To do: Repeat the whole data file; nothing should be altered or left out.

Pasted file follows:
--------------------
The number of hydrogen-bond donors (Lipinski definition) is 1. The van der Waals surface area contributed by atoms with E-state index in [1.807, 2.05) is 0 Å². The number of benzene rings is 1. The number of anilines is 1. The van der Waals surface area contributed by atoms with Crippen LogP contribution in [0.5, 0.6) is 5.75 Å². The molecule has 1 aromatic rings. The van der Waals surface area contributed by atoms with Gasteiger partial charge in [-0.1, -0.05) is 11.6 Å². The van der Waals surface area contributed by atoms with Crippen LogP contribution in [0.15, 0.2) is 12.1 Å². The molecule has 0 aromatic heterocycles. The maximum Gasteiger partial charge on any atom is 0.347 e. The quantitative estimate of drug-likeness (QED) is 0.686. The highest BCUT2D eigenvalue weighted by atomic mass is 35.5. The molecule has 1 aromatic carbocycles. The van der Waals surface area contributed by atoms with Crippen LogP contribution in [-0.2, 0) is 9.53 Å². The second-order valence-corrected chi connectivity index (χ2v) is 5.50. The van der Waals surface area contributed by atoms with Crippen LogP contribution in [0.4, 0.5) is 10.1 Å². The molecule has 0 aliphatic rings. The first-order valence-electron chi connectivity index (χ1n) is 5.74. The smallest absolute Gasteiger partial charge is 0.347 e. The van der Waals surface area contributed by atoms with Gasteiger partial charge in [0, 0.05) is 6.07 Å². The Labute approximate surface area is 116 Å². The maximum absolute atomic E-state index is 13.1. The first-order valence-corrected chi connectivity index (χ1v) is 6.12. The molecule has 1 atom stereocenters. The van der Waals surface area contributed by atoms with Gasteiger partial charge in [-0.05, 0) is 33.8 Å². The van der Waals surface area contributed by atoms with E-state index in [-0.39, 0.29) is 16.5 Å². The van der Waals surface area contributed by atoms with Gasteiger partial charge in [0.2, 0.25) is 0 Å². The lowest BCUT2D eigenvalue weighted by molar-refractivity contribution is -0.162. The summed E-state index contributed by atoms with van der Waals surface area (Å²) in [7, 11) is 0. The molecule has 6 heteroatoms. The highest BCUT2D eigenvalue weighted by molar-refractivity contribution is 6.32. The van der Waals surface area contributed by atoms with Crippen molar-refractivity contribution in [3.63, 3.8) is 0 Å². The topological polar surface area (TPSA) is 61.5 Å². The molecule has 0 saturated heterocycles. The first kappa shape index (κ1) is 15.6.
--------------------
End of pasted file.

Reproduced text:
The number of hydrogen-bond donors (Lipinski definition) is 1. The van der Waals surface area contributed by atoms with E-state index in [1.807, 2.05) is 0 Å². The number of benzene rings is 1. The number of anilines is 1. The van der Waals surface area contributed by atoms with Crippen LogP contribution in [0.5, 0.6) is 5.75 Å². The molecule has 1 aromatic rings. The van der Waals surface area contributed by atoms with Gasteiger partial charge in [-0.1, -0.05) is 11.6 Å². The van der Waals surface area contributed by atoms with Crippen LogP contribution in [0.15, 0.2) is 12.1 Å². The molecule has 0 aromatic heterocycles. The maximum Gasteiger partial charge on any atom is 0.347 e. The quantitative estimate of drug-likeness (QED) is 0.686. The highest BCUT2D eigenvalue weighted by atomic mass is 35.5. The molecule has 1 aromatic carbocycles. The van der Waals surface area contributed by atoms with Crippen LogP contribution in [-0.2, 0) is 9.53 Å². The second-order valence-corrected chi connectivity index (χ2v) is 5.50. The van der Waals surface area contributed by atoms with Crippen LogP contribution in [0.4, 0.5) is 10.1 Å². The molecule has 0 aliphatic rings. The first-order valence-electron chi connectivity index (χ1n) is 5.74. The smallest absolute Gasteiger partial charge is 0.347 e. The van der Waals surface area contributed by atoms with Gasteiger partial charge in [0, 0.05) is 6.07 Å². The Labute approximate surface area is 116 Å². The maximum absolute atomic E-state index is 13.1. The first-order valence-corrected chi connectivity index (χ1v) is 6.12. The molecule has 1 atom stereocenters. The van der Waals surface area contributed by atoms with Gasteiger partial charge in [-0.05, 0) is 33.8 Å². The van der Waals surface area contributed by atoms with E-state index in [-0.39, 0.29) is 16.5 Å². The van der Waals surface area contributed by atoms with Gasteiger partial charge in [0.2, 0.25) is 0 Å². The lowest BCUT2D eigenvalue weighted by molar-refractivity contribution is -0.162. The summed E-state index contributed by atoms with van der Waals surface area (Å²) in [7, 11) is 0. The molecule has 6 heteroatoms. The highest BCUT2D eigenvalue weighted by molar-refractivity contribution is 6.32. The van der Waals surface area contributed by atoms with Crippen molar-refractivity contribution in [3.63, 3.8) is 0 Å². The topological polar surface area (TPSA) is 61.5 Å². The molecule has 0 saturated heterocycles. The first kappa shape index (κ1) is 15.6.